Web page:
NASA is concerned with creating new and innovative technology solutions for assembly, test, integration and processing of spacecraft, payloads, and flight science experiments; end-to-end launch services; and research and development, design construction, and operation of spaceport services. These include the following areas:
Corrosion is the deterioration of materials due to reactions with their environment. Corrosion can have catastrophic consequences when it is not prevented, detected, and controlled. New technologies are needed to build/maintain spaceport systems that are cost-efficient, safe, reliable, and easy to inspect. Corrosion can be minimized by proper selection of materials, coatings, detection methods, and maintenance procedures in the design stage. Corrosion detection is important to avoid catastrophic failures. NASA is seeking technologies for prevention, detection, and mitigation of corrosion in spaceport facilities and ground support equipment. Technologies and tools for the evaluation and detection of hidden corrosion, including a system to detect corrosion under paint on either side of the structure without requiring removal of any components or thermal protection system elements covering the structure. Development of new coatings and qualification of existing coatings for corrosion protection.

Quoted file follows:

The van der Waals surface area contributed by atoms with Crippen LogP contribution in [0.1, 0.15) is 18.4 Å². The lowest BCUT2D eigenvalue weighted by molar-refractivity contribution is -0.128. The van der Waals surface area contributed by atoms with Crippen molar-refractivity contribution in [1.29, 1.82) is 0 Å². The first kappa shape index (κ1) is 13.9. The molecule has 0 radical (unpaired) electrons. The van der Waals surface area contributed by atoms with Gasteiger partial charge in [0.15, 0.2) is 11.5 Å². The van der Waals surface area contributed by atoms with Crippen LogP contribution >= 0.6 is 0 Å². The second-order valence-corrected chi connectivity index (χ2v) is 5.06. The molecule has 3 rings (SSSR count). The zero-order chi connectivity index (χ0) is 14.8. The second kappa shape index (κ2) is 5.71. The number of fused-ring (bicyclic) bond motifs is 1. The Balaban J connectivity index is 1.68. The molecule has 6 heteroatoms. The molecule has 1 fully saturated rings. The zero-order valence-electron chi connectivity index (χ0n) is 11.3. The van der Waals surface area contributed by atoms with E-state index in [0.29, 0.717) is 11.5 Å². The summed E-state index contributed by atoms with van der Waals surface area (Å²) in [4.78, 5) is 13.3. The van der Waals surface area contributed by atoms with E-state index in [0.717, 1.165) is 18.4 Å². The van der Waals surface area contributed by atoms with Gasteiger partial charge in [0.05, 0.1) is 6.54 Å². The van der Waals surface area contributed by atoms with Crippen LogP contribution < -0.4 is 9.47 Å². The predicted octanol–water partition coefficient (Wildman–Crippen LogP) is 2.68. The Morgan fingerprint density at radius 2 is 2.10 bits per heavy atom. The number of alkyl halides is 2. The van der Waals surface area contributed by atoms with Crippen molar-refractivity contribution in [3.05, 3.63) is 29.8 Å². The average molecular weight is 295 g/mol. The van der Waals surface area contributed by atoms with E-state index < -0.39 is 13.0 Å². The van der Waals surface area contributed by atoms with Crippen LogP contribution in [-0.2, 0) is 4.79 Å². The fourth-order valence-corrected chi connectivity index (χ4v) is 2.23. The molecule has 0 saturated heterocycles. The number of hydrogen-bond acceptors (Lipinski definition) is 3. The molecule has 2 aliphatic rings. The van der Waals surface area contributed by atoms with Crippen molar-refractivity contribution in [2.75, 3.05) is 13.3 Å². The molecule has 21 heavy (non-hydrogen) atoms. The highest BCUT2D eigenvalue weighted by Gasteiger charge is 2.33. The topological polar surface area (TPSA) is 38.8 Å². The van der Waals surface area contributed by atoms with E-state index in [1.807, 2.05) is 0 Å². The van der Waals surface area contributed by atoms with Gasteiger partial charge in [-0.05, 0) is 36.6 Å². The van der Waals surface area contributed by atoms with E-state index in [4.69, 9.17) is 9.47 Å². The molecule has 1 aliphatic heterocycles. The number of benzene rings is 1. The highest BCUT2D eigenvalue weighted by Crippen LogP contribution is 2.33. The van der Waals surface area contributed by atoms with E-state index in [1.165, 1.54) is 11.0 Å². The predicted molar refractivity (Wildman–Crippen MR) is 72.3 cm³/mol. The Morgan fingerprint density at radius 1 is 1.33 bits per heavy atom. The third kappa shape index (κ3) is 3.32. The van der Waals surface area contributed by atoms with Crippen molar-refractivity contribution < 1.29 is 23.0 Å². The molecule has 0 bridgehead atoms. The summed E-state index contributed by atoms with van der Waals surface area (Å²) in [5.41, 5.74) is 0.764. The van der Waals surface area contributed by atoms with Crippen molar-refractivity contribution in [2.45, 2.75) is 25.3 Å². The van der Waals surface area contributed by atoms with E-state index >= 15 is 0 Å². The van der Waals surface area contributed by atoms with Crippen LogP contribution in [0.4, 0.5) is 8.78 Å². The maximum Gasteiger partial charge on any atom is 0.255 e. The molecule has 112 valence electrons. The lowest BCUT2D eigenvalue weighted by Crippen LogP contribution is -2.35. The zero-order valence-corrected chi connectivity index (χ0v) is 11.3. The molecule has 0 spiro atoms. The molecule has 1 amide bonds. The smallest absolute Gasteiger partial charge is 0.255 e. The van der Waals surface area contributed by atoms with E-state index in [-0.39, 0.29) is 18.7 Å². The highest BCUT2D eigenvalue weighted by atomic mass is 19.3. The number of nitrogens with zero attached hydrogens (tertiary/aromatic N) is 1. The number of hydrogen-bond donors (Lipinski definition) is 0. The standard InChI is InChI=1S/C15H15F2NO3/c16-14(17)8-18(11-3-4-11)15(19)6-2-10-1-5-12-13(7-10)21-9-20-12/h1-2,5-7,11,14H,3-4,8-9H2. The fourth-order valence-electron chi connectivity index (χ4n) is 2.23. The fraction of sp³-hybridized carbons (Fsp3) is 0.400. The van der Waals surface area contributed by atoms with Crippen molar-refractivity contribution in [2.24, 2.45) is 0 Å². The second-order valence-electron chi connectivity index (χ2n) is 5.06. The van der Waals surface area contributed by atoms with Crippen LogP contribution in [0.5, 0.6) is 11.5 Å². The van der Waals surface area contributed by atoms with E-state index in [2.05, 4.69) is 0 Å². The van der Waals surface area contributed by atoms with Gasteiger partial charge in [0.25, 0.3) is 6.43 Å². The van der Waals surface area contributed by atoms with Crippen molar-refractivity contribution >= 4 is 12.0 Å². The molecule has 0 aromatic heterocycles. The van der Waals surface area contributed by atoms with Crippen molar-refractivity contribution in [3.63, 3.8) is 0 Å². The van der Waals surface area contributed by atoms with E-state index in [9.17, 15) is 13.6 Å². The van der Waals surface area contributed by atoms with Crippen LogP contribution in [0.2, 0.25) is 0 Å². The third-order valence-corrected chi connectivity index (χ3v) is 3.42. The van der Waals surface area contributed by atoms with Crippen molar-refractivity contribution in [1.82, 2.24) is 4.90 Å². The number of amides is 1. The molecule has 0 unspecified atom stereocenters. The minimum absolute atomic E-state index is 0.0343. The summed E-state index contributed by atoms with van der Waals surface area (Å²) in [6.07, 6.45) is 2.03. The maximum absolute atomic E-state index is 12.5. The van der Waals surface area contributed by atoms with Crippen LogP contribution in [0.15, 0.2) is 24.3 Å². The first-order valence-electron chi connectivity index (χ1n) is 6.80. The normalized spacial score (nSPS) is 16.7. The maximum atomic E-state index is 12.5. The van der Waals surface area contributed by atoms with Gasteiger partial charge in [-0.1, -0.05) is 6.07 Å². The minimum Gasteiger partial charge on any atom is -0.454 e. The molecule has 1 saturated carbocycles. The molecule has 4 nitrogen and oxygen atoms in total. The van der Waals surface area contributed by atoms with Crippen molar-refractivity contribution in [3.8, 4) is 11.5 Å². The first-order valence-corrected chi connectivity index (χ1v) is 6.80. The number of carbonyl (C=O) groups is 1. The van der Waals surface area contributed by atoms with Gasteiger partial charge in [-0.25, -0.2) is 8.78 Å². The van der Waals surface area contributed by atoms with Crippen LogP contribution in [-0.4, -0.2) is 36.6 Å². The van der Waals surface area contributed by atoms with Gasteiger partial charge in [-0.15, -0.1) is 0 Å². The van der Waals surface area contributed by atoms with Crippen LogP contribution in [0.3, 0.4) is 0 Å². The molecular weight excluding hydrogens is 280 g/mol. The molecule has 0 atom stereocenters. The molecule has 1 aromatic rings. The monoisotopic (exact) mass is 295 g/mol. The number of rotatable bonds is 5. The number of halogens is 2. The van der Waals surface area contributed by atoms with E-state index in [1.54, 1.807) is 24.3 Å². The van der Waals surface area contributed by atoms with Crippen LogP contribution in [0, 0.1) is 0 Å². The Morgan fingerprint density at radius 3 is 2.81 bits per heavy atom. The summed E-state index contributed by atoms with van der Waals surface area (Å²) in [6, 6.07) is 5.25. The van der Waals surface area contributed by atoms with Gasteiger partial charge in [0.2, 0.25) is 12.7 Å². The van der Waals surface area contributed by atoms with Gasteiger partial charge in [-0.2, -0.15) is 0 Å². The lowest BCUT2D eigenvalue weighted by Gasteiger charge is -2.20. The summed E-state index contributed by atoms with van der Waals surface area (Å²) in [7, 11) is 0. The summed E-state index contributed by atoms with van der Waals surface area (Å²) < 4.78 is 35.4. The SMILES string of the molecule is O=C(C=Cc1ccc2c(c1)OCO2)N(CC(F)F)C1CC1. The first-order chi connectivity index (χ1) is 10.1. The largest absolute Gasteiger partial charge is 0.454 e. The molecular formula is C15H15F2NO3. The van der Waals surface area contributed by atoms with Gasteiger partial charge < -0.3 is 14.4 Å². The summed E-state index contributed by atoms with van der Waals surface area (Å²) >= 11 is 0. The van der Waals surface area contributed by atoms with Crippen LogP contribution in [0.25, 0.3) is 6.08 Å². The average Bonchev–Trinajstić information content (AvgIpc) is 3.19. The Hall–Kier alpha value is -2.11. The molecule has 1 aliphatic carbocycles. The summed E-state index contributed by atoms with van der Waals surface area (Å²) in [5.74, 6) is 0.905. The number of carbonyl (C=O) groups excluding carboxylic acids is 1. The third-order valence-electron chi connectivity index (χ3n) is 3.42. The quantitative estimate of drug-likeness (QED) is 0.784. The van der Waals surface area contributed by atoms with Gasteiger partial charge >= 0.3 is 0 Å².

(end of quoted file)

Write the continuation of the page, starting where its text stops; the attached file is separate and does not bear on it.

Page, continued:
Non-Destructive Evaluation/Non-Intrusive Inspection Technologies
Non-destructive evaluation (NDE) technologies for cryogenic foam insulating materials. Tools and techniques for defect detection in composite materials. Non-destructive methods to determine structural integrity of bonded assemblies, especially non-metallic composites and thermal protection system (TPS) materials. Non-intrusive inspection of vacuum-jacketed piping to survey long distances of piping without compromising the vacuum. Nondestructive evaluation/inspection techniques for graphite epoxy composite over-wrapped pressure vessels (COPVs) or Kevlar COPVs. Definitive techniques do not currently exist for determining if there are broken fibers, voids, or delaminations which could result in a decreased safety factor for COPVs. Failure to detect a defect could result in a COPV rupture leading to loss of life, loss of mission, and/or damage to flight hardware, facilities, and ground support equipment (GSE).
Lightweight and versatile cryogenic storage and distribution technologies. Energy-efficient cryogenic insulation approaches to achieve operationally effective, integrated refrigeration and storage systems. Increased propellant quantity requirements for Constellation Systems will require larger storage vessels and longer transfer lines. Advanced cryogenic loading technologies, including systems that combine advances in component health management, automated process control, instrumentation, resource conservation, and improved seals. Advanced propellant system umbilicals and quick-disconnect fittings for a variety of fluid interfaces.